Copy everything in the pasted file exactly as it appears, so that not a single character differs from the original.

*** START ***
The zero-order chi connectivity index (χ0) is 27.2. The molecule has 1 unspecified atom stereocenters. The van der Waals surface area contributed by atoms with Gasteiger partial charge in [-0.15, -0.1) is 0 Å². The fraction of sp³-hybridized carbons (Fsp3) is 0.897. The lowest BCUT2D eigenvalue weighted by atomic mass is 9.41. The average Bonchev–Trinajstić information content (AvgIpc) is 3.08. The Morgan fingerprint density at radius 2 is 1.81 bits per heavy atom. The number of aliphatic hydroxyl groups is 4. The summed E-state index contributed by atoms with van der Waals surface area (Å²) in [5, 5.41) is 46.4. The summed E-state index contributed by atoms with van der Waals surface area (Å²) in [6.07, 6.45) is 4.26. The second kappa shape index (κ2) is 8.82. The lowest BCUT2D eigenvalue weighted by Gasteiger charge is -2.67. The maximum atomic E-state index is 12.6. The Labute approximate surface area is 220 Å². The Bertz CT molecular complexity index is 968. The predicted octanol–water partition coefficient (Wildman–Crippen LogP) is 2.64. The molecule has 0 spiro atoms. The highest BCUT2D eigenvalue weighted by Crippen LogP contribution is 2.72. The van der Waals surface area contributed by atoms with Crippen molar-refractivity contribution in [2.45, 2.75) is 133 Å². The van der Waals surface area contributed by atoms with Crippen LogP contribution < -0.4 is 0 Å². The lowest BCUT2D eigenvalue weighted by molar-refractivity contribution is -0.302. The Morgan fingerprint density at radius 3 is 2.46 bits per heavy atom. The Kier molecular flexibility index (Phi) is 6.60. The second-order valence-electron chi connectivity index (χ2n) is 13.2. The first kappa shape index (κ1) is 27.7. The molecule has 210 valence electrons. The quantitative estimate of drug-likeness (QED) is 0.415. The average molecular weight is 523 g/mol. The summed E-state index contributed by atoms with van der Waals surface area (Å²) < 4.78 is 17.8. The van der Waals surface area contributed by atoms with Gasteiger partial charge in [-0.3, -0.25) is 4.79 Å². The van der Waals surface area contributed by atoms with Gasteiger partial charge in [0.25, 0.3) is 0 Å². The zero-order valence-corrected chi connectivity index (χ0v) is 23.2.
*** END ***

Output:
The zero-order chi connectivity index (χ0) is 27.2. The molecule has 1 unspecified atom stereocenters. The van der Waals surface area contributed by atoms with Gasteiger partial charge in [-0.15, -0.1) is 0 Å². The fraction of sp³-hybridized carbons (Fsp3) is 0.897. The lowest BCUT2D eigenvalue weighted by atomic mass is 9.41. The average Bonchev–Trinajstić information content (AvgIpc) is 3.08. The Morgan fingerprint density at radius 2 is 1.81 bits per heavy atom. The number of aliphatic hydroxyl groups is 4. The summed E-state index contributed by atoms with van der Waals surface area (Å²) in [5, 5.41) is 46.4. The summed E-state index contributed by atoms with van der Waals surface area (Å²) in [6.07, 6.45) is 4.26. The second kappa shape index (κ2) is 8.82. The lowest BCUT2D eigenvalue weighted by Gasteiger charge is -2.67. The maximum atomic E-state index is 12.6. The Labute approximate surface area is 220 Å². The Bertz CT molecular complexity index is 968. The predicted octanol–water partition coefficient (Wildman–Crippen LogP) is 2.64. The molecule has 0 spiro atoms. The highest BCUT2D eigenvalue weighted by Crippen LogP contribution is 2.72. The van der Waals surface area contributed by atoms with Crippen molar-refractivity contribution in [2.45, 2.75) is 133 Å². The van der Waals surface area contributed by atoms with Crippen LogP contribution < -0.4 is 0 Å². The lowest BCUT2D eigenvalue weighted by molar-refractivity contribution is -0.302. The Morgan fingerprint density at radius 3 is 2.46 bits per heavy atom. The Kier molecular flexibility index (Phi) is 6.60. The second-order valence-electron chi connectivity index (χ2n) is 13.2. The first kappa shape index (κ1) is 27.7. The molecule has 210 valence electrons. The quantitative estimate of drug-likeness (QED) is 0.415. The average molecular weight is 523 g/mol. The summed E-state index contributed by atoms with van der Waals surface area (Å²) < 4.78 is 17.8. The van der Waals surface area contributed by atoms with Gasteiger partial charge in [-0.3, -0.25) is 4.79 Å². The van der Waals surface area contributed by atoms with Gasteiger partial charge in [0.25, 0.3) is 0 Å². The zero-order valence-corrected chi connectivity index (χ0v) is 23.2.